ITK’s big break with the past
“Embedded within its wooden verbiage, you’ll find an abrupt departure from the thinking of the recent past”
Like most documents of its type, the National Inuit Suicide Prevention Strategy the Inuit Tapiriit Kanatami released last month is loaded with stilted bureaucratic euphemisms and academic jargon. It’s not an easy read.
But don’t let that put you off.
Embedded within its wooden verbiage, you’ll find an abrupt departure from the thinking of the recent past. You’ll find new ways of thinking — not only on suicide prevention, but also on many of the other heartbreaking social ills within which the tragedy of suicide is enmeshed.
That has led ITK to propose ideas for suicide prevention that — if governments and regional authorities actually carry them out — could in time produce some big and important changes for northern Canada’s four Arctic regions. By the cautious, conservative standards of northern Canada, it’s a radical document — for two reasons.
First, it draws immediate attention to the widespread poverty and deprivation that blights the lives of far too many Inuit who live within Canada’s borders.
That’s because it draws a direct link between that social inequality and the risk of suicide. This forms the basis of the priority that ITK put at the top of its list: social equity.
“There is a clear evidence from around the world that social disadvantage, such as living in poverty and not getting enough to eat, is linked to higher rates of suicide. Achieving social equity is necessary to prevent suicide; it is also a broad and overarching goal that will improve many other areas of life,” the document states.
In plain language, overcrowded housing, poor nutrition and limited health care will shorten your life. One way those forms of deprivation shorten lives is through the creation of living conditions that magnify the risk of suicide.
“Preventing suicide is entirely possible, but our success depends on our willingness to confront the social and economic inequities that place stress on many families and create environments where risk for suicide multiplies,” the strategy document says.
That said, it’s worth pointing out that ITK is not a government. They don’t employ social workers or doctors. They don’t operate nursing stations, treatment centres or counselling services. Nor do they offer social assistance, social housing or any other income distribution programs.
It’s a lobby group, representing the interests of Canada’s four regional Inuit organizations, three of which are structured as private corporations. As such, ITK can and does exert influence on governments. On their own, that’s about all they can do.
And even the federal government — normally — has a somewhat limited role to play. That’s because most of ITK’s social policy proposals fall within the jurisdiction of territorial and provincial governments, in line with the division of powers set out in the constitution.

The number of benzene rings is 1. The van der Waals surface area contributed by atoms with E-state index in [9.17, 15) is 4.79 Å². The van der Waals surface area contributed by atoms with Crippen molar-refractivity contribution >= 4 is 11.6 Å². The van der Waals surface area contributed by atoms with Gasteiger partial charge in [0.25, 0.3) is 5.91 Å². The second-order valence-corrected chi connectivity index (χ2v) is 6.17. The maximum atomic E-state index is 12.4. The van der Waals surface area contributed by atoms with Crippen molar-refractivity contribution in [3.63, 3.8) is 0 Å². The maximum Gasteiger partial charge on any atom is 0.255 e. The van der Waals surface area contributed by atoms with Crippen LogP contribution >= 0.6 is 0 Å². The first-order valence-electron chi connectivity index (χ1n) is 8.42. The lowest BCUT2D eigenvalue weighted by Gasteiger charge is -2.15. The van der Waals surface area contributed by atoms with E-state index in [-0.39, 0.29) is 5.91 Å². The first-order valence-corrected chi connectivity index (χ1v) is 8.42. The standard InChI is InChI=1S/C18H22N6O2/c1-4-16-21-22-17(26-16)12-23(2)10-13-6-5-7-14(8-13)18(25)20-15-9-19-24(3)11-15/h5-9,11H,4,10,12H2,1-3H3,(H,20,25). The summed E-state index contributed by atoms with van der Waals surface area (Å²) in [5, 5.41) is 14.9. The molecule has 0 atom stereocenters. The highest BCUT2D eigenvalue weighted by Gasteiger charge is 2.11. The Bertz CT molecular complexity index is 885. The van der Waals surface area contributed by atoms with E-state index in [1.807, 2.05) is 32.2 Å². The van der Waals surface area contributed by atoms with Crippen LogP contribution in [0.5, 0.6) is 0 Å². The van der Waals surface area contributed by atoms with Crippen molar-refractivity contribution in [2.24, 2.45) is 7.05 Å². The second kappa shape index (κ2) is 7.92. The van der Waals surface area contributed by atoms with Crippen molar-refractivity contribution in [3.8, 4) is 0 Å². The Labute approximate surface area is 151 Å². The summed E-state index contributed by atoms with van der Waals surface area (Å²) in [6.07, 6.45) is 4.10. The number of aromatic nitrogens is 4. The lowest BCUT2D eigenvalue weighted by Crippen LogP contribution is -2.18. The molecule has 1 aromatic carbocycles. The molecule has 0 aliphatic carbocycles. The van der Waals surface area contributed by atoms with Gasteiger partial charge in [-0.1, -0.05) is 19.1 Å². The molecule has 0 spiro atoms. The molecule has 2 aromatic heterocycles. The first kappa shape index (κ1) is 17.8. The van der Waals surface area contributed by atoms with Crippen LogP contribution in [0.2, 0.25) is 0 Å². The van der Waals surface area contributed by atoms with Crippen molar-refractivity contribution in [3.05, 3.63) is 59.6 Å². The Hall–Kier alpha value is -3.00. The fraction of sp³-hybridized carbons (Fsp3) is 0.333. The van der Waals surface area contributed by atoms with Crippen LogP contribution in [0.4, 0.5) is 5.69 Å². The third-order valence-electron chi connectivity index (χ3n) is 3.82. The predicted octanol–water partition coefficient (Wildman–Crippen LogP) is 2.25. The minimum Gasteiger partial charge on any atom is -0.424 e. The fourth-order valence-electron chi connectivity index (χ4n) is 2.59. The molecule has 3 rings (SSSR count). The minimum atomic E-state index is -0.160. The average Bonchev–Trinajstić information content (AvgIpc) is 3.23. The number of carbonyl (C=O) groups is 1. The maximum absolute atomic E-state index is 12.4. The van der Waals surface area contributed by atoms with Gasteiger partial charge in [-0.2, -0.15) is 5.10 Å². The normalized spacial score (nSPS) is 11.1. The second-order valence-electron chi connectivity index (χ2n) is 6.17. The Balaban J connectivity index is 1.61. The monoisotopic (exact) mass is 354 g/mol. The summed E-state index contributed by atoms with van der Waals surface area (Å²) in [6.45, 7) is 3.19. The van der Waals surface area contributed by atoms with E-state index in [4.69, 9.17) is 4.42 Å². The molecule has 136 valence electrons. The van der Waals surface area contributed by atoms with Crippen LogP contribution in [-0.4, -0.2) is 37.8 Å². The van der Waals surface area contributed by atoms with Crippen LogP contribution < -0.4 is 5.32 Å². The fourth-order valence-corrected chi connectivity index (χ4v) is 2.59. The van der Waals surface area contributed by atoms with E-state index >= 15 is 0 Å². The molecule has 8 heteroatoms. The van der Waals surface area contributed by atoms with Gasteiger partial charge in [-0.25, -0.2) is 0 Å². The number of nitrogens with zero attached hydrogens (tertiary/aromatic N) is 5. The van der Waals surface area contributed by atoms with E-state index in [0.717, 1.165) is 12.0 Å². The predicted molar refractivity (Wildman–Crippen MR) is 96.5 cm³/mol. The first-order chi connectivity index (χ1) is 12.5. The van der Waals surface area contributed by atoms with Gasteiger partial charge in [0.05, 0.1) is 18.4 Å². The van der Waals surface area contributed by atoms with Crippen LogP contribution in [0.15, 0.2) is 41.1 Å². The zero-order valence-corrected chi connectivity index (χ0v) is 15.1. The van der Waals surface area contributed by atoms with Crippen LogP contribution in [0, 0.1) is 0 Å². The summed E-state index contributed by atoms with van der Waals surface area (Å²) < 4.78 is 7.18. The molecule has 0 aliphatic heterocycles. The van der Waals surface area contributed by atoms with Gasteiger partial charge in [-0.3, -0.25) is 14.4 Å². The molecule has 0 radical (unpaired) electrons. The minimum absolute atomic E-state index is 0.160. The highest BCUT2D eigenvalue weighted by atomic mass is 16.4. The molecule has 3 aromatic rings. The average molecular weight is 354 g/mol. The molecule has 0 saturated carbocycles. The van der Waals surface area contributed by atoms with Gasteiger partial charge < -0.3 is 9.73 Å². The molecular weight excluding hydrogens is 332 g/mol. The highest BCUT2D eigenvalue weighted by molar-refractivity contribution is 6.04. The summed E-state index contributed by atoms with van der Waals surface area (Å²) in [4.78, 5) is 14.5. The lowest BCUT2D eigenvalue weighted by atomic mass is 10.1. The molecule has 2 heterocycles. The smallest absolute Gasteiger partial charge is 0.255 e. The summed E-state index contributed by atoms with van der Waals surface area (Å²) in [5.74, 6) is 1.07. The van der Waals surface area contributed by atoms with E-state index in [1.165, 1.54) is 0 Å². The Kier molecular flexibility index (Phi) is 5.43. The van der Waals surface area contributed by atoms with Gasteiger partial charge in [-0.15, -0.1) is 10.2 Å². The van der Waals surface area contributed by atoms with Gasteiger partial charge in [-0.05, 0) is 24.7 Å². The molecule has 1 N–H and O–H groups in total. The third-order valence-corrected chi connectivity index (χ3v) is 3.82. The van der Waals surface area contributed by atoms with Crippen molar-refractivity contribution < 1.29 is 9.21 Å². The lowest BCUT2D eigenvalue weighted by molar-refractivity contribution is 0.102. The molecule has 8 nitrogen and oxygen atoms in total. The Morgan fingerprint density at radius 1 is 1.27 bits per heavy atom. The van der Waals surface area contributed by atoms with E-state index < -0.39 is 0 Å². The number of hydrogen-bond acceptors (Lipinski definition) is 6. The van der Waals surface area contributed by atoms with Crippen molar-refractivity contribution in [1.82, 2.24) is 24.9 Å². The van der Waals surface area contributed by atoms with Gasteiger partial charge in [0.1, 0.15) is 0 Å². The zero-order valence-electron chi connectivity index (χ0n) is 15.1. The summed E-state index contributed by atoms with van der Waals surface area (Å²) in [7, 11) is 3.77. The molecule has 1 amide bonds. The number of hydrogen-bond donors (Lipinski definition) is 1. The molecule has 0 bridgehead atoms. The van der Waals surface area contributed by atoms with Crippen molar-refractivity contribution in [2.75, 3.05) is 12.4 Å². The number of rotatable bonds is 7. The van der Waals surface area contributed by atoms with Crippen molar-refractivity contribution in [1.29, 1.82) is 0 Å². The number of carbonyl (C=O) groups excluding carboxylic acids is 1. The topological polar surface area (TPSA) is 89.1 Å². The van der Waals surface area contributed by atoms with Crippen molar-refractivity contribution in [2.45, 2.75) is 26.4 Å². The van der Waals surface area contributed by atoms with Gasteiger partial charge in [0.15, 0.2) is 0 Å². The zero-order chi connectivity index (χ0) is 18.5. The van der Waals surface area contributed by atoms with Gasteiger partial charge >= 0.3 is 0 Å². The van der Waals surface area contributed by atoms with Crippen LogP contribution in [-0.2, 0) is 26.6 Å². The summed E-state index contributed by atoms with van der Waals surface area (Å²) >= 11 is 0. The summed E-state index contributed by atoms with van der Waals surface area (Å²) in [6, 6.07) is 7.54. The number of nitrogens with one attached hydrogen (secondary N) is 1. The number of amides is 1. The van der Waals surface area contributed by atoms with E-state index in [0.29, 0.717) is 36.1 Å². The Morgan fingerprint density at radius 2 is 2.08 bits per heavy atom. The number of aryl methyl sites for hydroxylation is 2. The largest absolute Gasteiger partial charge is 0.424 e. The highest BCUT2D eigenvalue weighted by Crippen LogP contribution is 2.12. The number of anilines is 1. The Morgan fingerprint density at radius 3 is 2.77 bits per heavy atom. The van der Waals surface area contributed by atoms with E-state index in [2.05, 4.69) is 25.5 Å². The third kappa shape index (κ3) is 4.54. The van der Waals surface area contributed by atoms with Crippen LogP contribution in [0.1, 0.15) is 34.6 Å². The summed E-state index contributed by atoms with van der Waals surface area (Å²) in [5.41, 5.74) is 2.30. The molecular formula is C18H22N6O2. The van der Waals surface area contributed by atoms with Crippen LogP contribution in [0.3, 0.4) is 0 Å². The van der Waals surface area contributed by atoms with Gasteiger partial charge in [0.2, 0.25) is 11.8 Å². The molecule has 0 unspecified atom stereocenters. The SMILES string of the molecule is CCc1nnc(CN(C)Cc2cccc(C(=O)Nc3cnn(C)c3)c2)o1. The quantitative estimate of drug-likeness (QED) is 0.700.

But on suicide prevention, ITK appears to have acquired a little bit of clout that it can use to help exert its influence. And that is the $9 million contribution that the federal government announced this past July 27, when ITK released its strategy.
The federal government said the money is for Inuit-specific mental health services, improvements to early childhood education, and a fund to pay for Inuit-led suicide prevention projects, including “initiatives administered jointly by ITK and Health Canada.”
It remains to be seen whether this money will be spent well or whether it will degenerate into a politicized slush fund. But since ITK effectively shares the power to decide who will receive contributions, they’ll wield more influence than they’re usually capable of.
That said, in Nunavik, they’ll be dealing with a region that lies within a province, Quebec, that for many decades has been hostile to any attempt by the federal government to use its spending power to intrude into its jurisdiction, especially on social policy.
However, given Nunavik’s deplorable record on youth protection and the regional health board’s struggle to provide a credible response to the region’s latest suicide crisis, it’s essential that Nunavik and Quebec pay attention to ITK’s proposals and carry them out.
ITK’s five other priorities urge action in areas we often hear about: approaches to healing that connect Inuit to land, language and culture; support for the nurturing of healthy Inuit children; better mental wellness care; the healing of unresolved trauma and grief; and better use of Inuit knowledge and experience.
They’re numbered one to six, but they don’t form a hierarchy. ITK stresses that all six priorities are of equal importance and that authorities should advance them all concurrently.
And that leads to ITK’s second big break with the past: it’s unstinting reliance on evidence-based policy. “Evidence-based policy” has become a trendy buzzword for nearly all governments and political parties. Politicians and bureaucrats now spout that phrase every day with little regard for what it actually means.
But in this case, ITK really means it. The National Inuit Suicide Prevention Strategy cites 59 academic studies and articles to support its calls for action.
“Preventing suicide is a shared priority across Inuit Nunangat, yet current efforts are not based on a shared, evidence-based understanding of the known risk and protective factors for suicide,” the strategy says.
That’s what ITK hopes to change. We hope governments and health care agencies across the Arctic take that message seriously. JB